Remy's life is populated with an entertaining cast of supporting characters who all highlight different aspects of his personality. Willow, Remy's younger sister, might be my favorite. Remy often looks to her and admires her willingness to be herself without caring what anyone else thinks, while at the same time wishing he could do it too.

I think this book handles the many issues teenagers can deal with in a very real way. Nothing is really black or white in real life, and the same is true for Remy's world. Sure, there are other gay kids at his school, but not all of them want to join the GSA. And that's okay. There isn't one way to be gay, just like there isn't one way to be a teenager. I think Winters handles that really well.

I really enjoyed this book, and thought it was a refreshing take on modern teenagers and the issues they deal with. This is the first of Julian Winters' books that I've read, and I will definitely be picking up anything new he writes.

itssimplykayla_'s review against another edition

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This book was great!! I loved reading Remy’s journey, It was great to see him discover who he is. Remy and Ian’s relationship was so cute. Rio and Lucy were great friends to Remy even when he wasn’t behaving like a good friend. Remy’s parents were embarrassing and cute. Willow was a gem. I wish that the Zombie Cafe was a real place. This book took me on an emotional roller coaster. I loved it!

whatjanereads's review against another edition

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In his AP literature class Remy gets the assignment to write about the question „Who am I?“.
And thinking about it... it’s such a hard question to answer.
Remy is a black, gay, 17 year old boy, adopted by a white couple when he was still a baby. But do these labels define who he is? Do labels other people in general put on you define yourself?

This book asks so many important and interesting questions and it’s very introspective. I loved that!
It’s a very quiet book, a slice of life/coming of age story, but also super realistic. And if you know me I love realistic books!!!
Remy and his friends felt like real teenagers to me, their conversations felt real. They drink and have sex and hate their teachers. Remys family life felt real. His love life too.
It wasn’t always super exciting, but who’s life is? But it was really thought provoking and that’s what made this book so special for me.

There‘s talk about friendship, growing up, exploring your identity, adoption, consent, life as a gay, black teen and so much more.

The best part of this book was the music though. I‘m a huge music lover and I’ve never read a book where the music and the song’s playing were actually described.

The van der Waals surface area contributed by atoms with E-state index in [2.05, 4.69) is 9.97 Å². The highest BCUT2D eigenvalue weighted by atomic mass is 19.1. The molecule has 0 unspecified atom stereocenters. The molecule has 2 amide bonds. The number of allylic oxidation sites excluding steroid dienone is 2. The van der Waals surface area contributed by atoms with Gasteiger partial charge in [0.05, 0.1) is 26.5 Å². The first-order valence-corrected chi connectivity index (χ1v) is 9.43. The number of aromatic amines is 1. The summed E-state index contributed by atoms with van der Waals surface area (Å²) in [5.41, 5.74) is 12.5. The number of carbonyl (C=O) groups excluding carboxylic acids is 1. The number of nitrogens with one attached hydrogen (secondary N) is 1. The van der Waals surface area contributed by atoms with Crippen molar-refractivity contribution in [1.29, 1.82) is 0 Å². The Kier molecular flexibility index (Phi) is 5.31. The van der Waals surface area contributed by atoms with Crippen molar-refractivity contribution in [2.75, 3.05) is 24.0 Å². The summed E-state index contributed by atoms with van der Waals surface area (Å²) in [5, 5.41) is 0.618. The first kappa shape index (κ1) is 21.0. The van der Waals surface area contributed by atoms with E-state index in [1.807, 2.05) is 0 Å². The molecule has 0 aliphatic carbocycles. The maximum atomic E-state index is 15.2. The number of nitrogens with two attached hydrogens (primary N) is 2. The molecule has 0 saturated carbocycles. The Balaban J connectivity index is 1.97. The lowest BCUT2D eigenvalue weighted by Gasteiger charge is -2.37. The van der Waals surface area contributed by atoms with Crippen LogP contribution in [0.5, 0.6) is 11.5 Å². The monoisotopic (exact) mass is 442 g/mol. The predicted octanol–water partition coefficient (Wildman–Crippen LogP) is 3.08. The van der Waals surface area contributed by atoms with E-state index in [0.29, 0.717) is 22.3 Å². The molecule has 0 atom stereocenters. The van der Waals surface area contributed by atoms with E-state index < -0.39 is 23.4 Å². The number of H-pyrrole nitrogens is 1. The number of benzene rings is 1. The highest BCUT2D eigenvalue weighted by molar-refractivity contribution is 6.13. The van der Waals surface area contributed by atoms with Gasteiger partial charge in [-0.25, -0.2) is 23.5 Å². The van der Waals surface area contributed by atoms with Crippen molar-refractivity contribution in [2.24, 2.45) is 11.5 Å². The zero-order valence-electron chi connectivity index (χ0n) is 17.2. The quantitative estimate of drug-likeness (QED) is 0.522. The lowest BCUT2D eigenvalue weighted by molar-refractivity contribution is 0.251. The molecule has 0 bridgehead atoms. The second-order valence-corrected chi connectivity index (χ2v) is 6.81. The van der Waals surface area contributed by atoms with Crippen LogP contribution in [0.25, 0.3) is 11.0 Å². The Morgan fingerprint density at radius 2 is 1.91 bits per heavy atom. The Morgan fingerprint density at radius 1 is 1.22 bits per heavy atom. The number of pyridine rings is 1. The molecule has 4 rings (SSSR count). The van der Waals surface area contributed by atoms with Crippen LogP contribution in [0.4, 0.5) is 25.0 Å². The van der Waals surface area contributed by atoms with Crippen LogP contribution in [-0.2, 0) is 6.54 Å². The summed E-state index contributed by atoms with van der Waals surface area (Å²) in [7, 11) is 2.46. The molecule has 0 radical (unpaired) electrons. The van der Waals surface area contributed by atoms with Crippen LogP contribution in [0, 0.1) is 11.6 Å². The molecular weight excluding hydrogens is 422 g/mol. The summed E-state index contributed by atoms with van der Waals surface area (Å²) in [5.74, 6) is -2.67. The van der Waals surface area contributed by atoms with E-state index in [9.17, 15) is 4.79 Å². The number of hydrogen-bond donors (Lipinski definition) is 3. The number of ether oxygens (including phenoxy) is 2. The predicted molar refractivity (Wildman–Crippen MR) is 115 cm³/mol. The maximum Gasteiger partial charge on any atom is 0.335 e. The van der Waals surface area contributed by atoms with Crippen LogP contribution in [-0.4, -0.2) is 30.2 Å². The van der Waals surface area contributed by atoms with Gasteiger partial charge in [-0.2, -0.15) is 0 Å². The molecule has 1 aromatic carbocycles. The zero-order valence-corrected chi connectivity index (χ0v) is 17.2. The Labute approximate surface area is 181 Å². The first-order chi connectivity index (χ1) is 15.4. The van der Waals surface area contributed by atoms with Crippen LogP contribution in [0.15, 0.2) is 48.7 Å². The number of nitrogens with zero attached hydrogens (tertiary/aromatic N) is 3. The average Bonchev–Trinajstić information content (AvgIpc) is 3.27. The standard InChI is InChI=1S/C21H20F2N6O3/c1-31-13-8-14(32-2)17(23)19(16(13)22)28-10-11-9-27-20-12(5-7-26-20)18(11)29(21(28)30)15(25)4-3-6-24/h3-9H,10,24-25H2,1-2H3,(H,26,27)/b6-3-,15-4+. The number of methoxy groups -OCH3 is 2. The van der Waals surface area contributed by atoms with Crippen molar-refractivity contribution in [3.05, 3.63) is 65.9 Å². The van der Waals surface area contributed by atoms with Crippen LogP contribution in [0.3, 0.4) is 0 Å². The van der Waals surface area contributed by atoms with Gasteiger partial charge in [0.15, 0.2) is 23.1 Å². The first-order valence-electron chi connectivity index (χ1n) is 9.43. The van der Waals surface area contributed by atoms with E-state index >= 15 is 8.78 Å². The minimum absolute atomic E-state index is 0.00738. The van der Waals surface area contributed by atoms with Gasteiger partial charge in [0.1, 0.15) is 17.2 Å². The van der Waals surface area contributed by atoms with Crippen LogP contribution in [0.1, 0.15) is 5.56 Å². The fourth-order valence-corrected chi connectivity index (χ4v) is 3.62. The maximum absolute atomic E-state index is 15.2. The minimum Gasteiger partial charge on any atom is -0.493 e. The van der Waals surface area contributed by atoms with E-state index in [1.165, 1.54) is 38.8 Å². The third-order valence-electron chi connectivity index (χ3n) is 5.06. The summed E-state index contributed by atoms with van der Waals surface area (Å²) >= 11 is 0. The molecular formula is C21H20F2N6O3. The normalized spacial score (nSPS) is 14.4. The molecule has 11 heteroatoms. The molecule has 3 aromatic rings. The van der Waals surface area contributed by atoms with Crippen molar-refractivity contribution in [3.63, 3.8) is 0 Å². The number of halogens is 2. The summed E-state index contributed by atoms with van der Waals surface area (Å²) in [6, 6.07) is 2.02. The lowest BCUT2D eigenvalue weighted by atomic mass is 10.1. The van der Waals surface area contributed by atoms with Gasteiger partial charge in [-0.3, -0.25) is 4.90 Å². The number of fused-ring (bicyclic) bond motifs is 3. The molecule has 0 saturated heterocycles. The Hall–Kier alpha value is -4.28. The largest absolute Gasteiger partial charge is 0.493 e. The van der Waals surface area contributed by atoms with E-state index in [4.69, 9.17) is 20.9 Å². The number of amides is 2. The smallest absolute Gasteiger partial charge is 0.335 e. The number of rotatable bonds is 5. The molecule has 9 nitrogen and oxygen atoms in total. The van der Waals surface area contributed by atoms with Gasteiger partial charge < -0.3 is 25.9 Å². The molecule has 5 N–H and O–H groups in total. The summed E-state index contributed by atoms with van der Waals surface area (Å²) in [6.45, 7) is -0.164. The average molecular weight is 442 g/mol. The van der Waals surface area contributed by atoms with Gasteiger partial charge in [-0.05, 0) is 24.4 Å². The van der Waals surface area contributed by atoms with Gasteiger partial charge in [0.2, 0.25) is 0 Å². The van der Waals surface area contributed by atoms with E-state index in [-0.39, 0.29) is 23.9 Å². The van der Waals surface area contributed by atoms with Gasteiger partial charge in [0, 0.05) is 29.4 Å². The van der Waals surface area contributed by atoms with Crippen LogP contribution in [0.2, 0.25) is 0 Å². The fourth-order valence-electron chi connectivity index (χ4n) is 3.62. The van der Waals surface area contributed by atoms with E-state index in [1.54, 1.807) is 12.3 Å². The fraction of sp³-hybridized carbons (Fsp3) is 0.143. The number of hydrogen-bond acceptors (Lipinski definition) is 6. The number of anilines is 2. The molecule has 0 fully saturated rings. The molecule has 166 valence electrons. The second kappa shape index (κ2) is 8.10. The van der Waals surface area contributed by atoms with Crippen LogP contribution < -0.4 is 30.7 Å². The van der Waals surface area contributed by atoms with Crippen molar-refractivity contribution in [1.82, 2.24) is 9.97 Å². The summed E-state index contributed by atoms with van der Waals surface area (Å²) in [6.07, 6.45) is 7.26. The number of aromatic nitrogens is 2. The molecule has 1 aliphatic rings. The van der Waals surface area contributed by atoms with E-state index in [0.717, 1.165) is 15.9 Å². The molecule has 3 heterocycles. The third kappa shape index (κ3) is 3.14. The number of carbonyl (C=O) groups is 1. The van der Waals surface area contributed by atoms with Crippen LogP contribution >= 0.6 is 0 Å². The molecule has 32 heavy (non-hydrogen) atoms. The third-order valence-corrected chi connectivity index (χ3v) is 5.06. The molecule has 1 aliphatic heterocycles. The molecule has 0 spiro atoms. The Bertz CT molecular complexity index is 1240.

I only loved Ian because he was such an 80s music nerd (like me) and there hasn’t been a day since I finished it that I haven‘t listened to Bette Davis eyes. ❤️

What I personally wasn’t into was the style of writing. It’s verryyyy detailed and super slow paced. I could have done without a lot of the descriptions of places, characters etc. This sadly made many parts of the story really boring for me, and it took me almost 100 pages to dive into it.
There were a lot of characters, and since I‘m a grandma with no memory I often mixed up who was who from Remys group of friends.
I get that the author wanted to introduce a very diverse group of people, but I personally could have done with half of the characters because they did not make a huge impact on the story anyway and just got me very confused.

I really liked this book in the end and I guess the story has the potential to become very important for many teens. It’s a very heartwarming story.
But it’s not a book I would reread I guess.

blurrybug's review against another edition

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I loved it even more the second time around

whatdoreadss's review against another edition

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I really enjoyed reading this book!

wildflowerz76's review against another edition

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Remy Cameron is a lot of things. He's a son, an older brother, gay, a best friend, black, aspiring Emory student....but who is he really? When his AP Lit teacher assigns an essay on what defines him, he's at a loss. He is all those things, but do they define him?

I first saw the rec for this one on Becky Albertalli's Insta, but I didn't pick it up until Black Out Tuesday. I loved it. It was a sweet and fun book that was just lovely to read.